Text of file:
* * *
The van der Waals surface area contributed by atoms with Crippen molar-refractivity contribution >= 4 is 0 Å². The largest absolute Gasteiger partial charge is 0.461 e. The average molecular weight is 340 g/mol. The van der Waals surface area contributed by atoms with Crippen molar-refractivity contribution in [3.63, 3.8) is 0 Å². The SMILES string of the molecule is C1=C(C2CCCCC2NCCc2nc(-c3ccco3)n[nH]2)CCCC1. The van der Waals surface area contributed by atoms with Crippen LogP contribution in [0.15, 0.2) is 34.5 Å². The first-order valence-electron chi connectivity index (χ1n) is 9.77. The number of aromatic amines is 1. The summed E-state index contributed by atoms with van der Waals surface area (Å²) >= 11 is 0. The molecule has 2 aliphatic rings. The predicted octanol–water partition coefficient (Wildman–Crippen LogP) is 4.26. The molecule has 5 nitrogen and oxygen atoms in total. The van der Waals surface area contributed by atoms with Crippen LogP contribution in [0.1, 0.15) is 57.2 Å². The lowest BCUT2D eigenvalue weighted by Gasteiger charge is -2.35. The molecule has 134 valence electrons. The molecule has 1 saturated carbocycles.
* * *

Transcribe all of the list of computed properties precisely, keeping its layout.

The van der Waals surface area contributed by atoms with Crippen molar-refractivity contribution >= 4 is 0 Å². The largest absolute Gasteiger partial charge is 0.461 e. The average molecular weight is 340 g/mol. The van der Waals surface area contributed by atoms with Crippen molar-refractivity contribution in [3.63, 3.8) is 0 Å². The SMILES string of the molecule is C1=C(C2CCCCC2NCCc2nc(-c3ccco3)n[nH]2)CCCC1. The van der Waals surface area contributed by atoms with Crippen LogP contribution in [0.15, 0.2) is 34.5 Å². The first-order valence-electron chi connectivity index (χ1n) is 9.77. The number of aromatic amines is 1. The summed E-state index contributed by atoms with van der Waals surface area (Å²) >= 11 is 0. The molecule has 2 aliphatic rings. The predicted octanol–water partition coefficient (Wildman–Crippen LogP) is 4.26. The molecule has 5 nitrogen and oxygen atoms in total. The van der Waals surface area contributed by atoms with Crippen LogP contribution in [0.1, 0.15) is 57.2 Å². The lowest BCUT2D eigenvalue weighted by Gasteiger charge is -2.35. The molecule has 134 valence electrons. The molecule has 1 saturated carbocycles.